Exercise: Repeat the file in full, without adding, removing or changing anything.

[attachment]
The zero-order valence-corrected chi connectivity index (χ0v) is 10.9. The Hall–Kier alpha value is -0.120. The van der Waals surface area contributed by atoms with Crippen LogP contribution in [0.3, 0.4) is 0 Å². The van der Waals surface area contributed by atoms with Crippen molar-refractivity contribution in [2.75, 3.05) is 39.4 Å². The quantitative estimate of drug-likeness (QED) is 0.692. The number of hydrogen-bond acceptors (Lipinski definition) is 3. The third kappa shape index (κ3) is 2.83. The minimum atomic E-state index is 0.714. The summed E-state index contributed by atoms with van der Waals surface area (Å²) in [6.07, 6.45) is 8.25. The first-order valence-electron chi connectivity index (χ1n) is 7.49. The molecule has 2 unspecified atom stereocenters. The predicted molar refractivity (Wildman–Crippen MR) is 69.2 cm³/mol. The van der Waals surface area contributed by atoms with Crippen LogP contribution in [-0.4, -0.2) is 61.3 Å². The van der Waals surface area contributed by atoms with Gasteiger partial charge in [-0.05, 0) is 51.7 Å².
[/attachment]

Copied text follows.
The zero-order valence-corrected chi connectivity index (χ0v) is 10.9. The Hall–Kier alpha value is -0.120. The van der Waals surface area contributed by atoms with Crippen LogP contribution in [0.3, 0.4) is 0 Å². The van der Waals surface area contributed by atoms with Crippen molar-refractivity contribution in [2.75, 3.05) is 39.4 Å². The quantitative estimate of drug-likeness (QED) is 0.692. The number of hydrogen-bond acceptors (Lipinski definition) is 3. The third kappa shape index (κ3) is 2.83. The minimum atomic E-state index is 0.714. The summed E-state index contributed by atoms with van der Waals surface area (Å²) in [6.07, 6.45) is 8.25. The first-order valence-electron chi connectivity index (χ1n) is 7.49. The molecule has 2 unspecified atom stereocenters. The predicted molar refractivity (Wildman–Crippen MR) is 69.2 cm³/mol. The van der Waals surface area contributed by atoms with Crippen LogP contribution in [-0.4, -0.2) is 61.3 Å². The van der Waals surface area contributed by atoms with Gasteiger partial charge in [-0.05, 0) is 51.7 Å².